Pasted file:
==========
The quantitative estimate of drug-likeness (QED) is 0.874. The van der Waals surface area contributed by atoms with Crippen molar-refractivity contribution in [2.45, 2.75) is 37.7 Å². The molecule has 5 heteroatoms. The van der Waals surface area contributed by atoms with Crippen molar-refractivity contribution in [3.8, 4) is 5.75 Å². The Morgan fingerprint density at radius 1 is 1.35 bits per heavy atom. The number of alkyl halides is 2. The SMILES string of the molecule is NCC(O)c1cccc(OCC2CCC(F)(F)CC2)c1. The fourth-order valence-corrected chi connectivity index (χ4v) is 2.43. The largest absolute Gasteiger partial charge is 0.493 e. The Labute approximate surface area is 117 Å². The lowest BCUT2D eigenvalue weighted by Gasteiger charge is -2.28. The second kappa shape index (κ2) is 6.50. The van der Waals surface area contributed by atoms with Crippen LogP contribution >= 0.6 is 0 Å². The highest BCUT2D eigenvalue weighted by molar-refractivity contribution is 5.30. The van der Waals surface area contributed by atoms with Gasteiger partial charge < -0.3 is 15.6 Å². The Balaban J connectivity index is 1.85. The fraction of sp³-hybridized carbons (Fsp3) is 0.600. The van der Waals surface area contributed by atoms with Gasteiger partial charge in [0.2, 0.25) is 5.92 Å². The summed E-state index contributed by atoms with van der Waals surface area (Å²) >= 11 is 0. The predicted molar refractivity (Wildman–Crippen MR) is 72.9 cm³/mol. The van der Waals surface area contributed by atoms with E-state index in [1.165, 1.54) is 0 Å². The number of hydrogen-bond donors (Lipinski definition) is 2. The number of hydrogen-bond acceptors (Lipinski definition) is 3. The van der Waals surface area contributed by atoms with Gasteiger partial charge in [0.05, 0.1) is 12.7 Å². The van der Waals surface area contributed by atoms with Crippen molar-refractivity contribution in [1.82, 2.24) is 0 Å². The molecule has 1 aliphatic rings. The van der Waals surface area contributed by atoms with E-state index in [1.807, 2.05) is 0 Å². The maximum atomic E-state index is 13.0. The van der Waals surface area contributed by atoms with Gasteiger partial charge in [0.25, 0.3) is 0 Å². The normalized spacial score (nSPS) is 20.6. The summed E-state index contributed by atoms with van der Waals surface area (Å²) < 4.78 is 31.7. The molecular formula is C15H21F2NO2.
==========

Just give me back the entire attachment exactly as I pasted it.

The quantitative estimate of drug-likeness (QED) is 0.874. The van der Waals surface area contributed by atoms with Crippen molar-refractivity contribution in [2.45, 2.75) is 37.7 Å². The molecule has 5 heteroatoms. The van der Waals surface area contributed by atoms with Crippen molar-refractivity contribution in [3.8, 4) is 5.75 Å². The Morgan fingerprint density at radius 1 is 1.35 bits per heavy atom. The number of alkyl halides is 2. The SMILES string of the molecule is NCC(O)c1cccc(OCC2CCC(F)(F)CC2)c1. The fourth-order valence-corrected chi connectivity index (χ4v) is 2.43. The largest absolute Gasteiger partial charge is 0.493 e. The Labute approximate surface area is 117 Å². The lowest BCUT2D eigenvalue weighted by Gasteiger charge is -2.28. The second kappa shape index (κ2) is 6.50. The van der Waals surface area contributed by atoms with Crippen LogP contribution >= 0.6 is 0 Å². The highest BCUT2D eigenvalue weighted by molar-refractivity contribution is 5.30. The van der Waals surface area contributed by atoms with Gasteiger partial charge < -0.3 is 15.6 Å². The Balaban J connectivity index is 1.85. The fraction of sp³-hybridized carbons (Fsp3) is 0.600. The van der Waals surface area contributed by atoms with Gasteiger partial charge in [0.2, 0.25) is 5.92 Å². The summed E-state index contributed by atoms with van der Waals surface area (Å²) >= 11 is 0. The predicted molar refractivity (Wildman–Crippen MR) is 72.9 cm³/mol. The van der Waals surface area contributed by atoms with E-state index in [1.165, 1.54) is 0 Å². The number of hydrogen-bond donors (Lipinski definition) is 2. The number of hydrogen-bond acceptors (Lipinski definition) is 3. The van der Waals surface area contributed by atoms with Gasteiger partial charge in [0.05, 0.1) is 12.7 Å². The van der Waals surface area contributed by atoms with Crippen molar-refractivity contribution in [1.82, 2.24) is 0 Å². The molecule has 1 aliphatic rings. The van der Waals surface area contributed by atoms with E-state index in [1.807, 2.05) is 0 Å². The maximum atomic E-state index is 13.0. The van der Waals surface area contributed by atoms with Gasteiger partial charge in [0.25, 0.3) is 0 Å². The normalized spacial score (nSPS) is 20.6. The summed E-state index contributed by atoms with van der Waals surface area (Å²) < 4.78 is 31.7. The molecular formula is C15H21F2NO2.